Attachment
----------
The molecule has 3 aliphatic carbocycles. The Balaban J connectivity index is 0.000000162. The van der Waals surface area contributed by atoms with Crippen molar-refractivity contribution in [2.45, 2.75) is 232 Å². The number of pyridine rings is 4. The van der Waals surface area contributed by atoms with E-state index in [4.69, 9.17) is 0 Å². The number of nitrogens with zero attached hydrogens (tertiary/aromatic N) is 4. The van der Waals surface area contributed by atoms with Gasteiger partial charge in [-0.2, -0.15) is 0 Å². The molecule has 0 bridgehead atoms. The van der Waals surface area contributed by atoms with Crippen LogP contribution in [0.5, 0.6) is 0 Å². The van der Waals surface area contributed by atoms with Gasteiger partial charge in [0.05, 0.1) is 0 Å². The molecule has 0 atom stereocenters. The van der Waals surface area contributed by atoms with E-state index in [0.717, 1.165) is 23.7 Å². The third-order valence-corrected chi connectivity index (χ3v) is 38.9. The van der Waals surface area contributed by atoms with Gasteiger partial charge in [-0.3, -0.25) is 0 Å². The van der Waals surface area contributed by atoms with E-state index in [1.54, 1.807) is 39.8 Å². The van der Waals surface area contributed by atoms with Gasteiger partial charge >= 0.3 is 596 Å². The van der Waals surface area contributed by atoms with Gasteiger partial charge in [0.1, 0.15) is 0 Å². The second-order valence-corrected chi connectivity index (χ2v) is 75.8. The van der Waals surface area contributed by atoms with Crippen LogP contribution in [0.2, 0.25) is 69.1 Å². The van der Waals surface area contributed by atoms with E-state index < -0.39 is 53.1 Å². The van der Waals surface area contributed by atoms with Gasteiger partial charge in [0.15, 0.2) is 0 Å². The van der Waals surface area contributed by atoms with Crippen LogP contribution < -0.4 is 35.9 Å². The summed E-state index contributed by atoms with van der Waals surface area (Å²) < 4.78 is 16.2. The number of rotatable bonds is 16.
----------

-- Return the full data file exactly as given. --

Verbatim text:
The molecule has 3 aliphatic carbocycles. The Balaban J connectivity index is 0.000000162. The van der Waals surface area contributed by atoms with Crippen molar-refractivity contribution in [2.45, 2.75) is 232 Å². The number of pyridine rings is 4. The van der Waals surface area contributed by atoms with E-state index in [4.69, 9.17) is 0 Å². The number of nitrogens with zero attached hydrogens (tertiary/aromatic N) is 4. The van der Waals surface area contributed by atoms with Gasteiger partial charge in [-0.2, -0.15) is 0 Å². The molecule has 0 bridgehead atoms. The van der Waals surface area contributed by atoms with Crippen LogP contribution in [0.5, 0.6) is 0 Å². The van der Waals surface area contributed by atoms with Gasteiger partial charge in [0.05, 0.1) is 0 Å². The molecule has 0 atom stereocenters. The van der Waals surface area contributed by atoms with E-state index in [0.717, 1.165) is 23.7 Å². The third-order valence-corrected chi connectivity index (χ3v) is 38.9. The van der Waals surface area contributed by atoms with Gasteiger partial charge in [-0.3, -0.25) is 0 Å². The van der Waals surface area contributed by atoms with E-state index in [1.54, 1.807) is 39.8 Å². The van der Waals surface area contributed by atoms with Gasteiger partial charge >= 0.3 is 596 Å². The van der Waals surface area contributed by atoms with Gasteiger partial charge in [0.1, 0.15) is 0 Å². The second-order valence-corrected chi connectivity index (χ2v) is 75.8. The van der Waals surface area contributed by atoms with Crippen LogP contribution in [0.2, 0.25) is 69.1 Å². The van der Waals surface area contributed by atoms with E-state index < -0.39 is 53.1 Å². The van der Waals surface area contributed by atoms with Gasteiger partial charge in [0.15, 0.2) is 0 Å². The van der Waals surface area contributed by atoms with Crippen LogP contribution < -0.4 is 35.9 Å². The summed E-state index contributed by atoms with van der Waals surface area (Å²) < 4.78 is 16.2. The number of rotatable bonds is 16.